So I had these like huge aspirations that I was going to be able to go to
my father. My father was a hard-working cowboy from this long line of Tejano cowboys and so sitting in circle and
sharing feelings, sharing stories, in that way was not a part of his life. So I
went to him and I told him I wanted to work on a forgiveness practice with him
and we started. And I shared about how I felt. I felt harmed from things in my childhood and I wanted him to recognize at least a couple of those things.
And he stood up and he cussed me out… in like this Texas rancher way. And then I got upset. You know I probably cussed him out. And things got worse. You know the whole…
Dacher Keltner: And it wasn’t going as planned.
Rose Elizondo: It wasn’t going as planned. And so what was beautiful is the men inside San Quentin, they really helped me. They guided me on this process and said that’s OK you made a
first step. And you chose you chose to forgive. And so these are the steps of forgiveness. I did choose to forgive my father and I chose to work on it. And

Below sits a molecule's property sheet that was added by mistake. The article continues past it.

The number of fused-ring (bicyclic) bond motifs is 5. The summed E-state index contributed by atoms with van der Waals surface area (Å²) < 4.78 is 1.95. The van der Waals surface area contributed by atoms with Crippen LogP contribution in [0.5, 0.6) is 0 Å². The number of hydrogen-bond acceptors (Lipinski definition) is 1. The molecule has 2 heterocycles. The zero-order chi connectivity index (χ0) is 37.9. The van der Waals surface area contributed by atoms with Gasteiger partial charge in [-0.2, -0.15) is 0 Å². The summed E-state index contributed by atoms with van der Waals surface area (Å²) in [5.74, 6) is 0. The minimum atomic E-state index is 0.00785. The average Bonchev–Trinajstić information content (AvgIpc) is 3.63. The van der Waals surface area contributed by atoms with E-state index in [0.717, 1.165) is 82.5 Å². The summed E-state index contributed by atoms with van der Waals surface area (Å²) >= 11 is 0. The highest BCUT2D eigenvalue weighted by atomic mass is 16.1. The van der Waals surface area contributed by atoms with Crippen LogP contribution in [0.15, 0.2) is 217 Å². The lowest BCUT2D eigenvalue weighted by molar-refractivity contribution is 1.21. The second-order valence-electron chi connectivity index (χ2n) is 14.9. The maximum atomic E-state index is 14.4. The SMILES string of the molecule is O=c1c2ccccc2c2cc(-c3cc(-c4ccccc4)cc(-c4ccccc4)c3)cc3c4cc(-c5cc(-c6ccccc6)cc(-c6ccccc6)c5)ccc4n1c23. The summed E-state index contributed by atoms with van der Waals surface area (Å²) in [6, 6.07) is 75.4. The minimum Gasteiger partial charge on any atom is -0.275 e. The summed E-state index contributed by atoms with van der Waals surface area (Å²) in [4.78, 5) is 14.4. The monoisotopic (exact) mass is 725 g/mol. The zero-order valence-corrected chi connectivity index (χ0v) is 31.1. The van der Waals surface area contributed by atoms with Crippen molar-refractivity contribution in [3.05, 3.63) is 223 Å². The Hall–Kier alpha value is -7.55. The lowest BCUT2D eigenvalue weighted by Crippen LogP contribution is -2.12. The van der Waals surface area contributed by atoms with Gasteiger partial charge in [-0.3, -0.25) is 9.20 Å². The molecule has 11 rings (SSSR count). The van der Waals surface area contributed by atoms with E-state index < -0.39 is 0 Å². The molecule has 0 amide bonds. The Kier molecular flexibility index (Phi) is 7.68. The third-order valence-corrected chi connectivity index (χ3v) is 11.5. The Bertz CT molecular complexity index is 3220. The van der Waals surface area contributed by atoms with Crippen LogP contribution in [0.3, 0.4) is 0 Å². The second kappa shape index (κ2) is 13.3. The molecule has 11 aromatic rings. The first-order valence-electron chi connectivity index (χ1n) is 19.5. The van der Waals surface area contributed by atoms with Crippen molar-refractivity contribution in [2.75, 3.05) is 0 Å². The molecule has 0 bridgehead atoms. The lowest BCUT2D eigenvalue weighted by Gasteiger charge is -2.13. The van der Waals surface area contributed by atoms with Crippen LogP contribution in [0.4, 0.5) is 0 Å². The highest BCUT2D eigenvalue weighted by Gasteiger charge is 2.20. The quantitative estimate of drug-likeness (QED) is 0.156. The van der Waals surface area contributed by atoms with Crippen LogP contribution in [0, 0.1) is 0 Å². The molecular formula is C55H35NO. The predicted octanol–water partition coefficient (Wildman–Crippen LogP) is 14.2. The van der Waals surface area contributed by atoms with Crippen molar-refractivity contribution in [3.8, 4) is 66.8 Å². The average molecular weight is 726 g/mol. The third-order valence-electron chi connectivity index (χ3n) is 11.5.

you know even if it got rough to work on it. And it was really messy for a long time.
I’m trying to learn to drop my narrative.
The nine steps to forgiveness says that’s part of why we suffer, is we tell ourselves stories and then those stories can change. And we have to you know reflect on that.
And I can talk to you about how I felt because that’s important to get in touch like that.
That’s one of the first steps of forgiveness. How did you feel about this? Like what was not OK? And so what I felt was that I was bad, that I was unworthy and that I wasn’t valued. I wasn’t heard or seen. It was really important for me to make a commitment to feel better.
Dacher Keltner: Which is the second step to forgivenesss. Making a commitment to yourself to feel better because forgiveness is for you and no one else.
Rose Elizondo: Yeah, And so this is my father my father is a wonderful man that so many people loved, Dacher. He was this charismatic, he is this Chicano activist and so many people admired and loved him. And so you know, but growing up sometimes with someone who is an activist or a public figure, that can be difficult.
And so I had to realize that he was a wonderful man. Many people saw him that way. But I lived with him. And so maybe at times because he was so wonderful in the community, I was neglected. And so I needed to think about how can I feel better about that.
Dacher Keltner: Yeah. And it’s funny how when we make these kinds of commitments these meta-level commitments like you’re talking about earlier, the narrative that you keep coming back. Like “Ah, I didn’t get it” just changes that dynamic of well, I’m committed to a different narrative in a sense of whatever direction forgiveness takes you.